London Bound

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We’re heading for Old Spitalfields Market on Saturday with a selection of vintage transistor radios and this 1959 Ultra 101.

A first generation transistor portable radio in a veneered plywood case and finished with a gold trim. Just take a look at the back …

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I guess they couldn’t agree which design looked best, so they used both.  What a smart looking thing it is too.  Do you think radios might age better than people?

Is This The Most Successful Radio of All Time?

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The DAC 90 was a very popular little valve radio which was first produced by Bush Radio in London in 1946.  It originally cost eleven pounds and eleven shillings.

The first DAC radios came in black and amazingly, considering the number of radios we’ve got piled up on the shelves in our workshop, we’ve never actually come across one – but we’re not giving up.   The brown and cream ones are still relatively plentiful.  Unlike other vintage valve radios, I bet no one could bear to throw this one out.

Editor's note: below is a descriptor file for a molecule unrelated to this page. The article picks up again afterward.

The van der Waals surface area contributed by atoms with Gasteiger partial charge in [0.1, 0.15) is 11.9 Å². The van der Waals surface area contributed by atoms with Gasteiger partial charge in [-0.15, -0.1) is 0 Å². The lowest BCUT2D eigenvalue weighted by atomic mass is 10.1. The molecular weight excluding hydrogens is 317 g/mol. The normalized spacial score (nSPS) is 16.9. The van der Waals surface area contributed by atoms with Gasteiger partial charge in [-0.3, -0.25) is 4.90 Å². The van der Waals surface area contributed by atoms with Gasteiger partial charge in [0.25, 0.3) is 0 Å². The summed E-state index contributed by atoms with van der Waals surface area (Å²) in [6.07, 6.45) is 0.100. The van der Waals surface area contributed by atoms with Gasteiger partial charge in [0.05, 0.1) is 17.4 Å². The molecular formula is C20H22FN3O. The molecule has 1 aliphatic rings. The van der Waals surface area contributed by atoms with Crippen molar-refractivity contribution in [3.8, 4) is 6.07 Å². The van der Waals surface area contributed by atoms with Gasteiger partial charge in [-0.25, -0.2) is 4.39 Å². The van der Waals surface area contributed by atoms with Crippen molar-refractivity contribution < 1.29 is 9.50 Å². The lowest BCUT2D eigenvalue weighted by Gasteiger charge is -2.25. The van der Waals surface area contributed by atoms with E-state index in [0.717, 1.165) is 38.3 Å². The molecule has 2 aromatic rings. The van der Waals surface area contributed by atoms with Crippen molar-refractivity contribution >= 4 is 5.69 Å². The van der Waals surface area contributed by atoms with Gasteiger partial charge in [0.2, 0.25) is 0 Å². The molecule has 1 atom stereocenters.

This little lovely was believed to have been designed by Frank E Middleditch who was awarded the British Plastics and Moulded Products Trader award in April 1937.  The aim was to satisfy the demand for a small, transportable, plug in radio. They still wanted it to have the familiar bush “tone” but wanted it to look good and above all be reliable.

Bush’s advertising saw the tree as  “The symbol of reliable radio”.  They prided themselves on rigorous quality control.  Ferranti offered a ninety days warranty, Bush offered its customers a whole year.

ImageThe original control knobs on the black sets were completely smooth but had to be redesigned because  the Mrs in the kitchen trying to turn the knobs found them difficult to turn with wet or greasy fingers. The next generation of knob was ridged and the radio produced in brown and cream.

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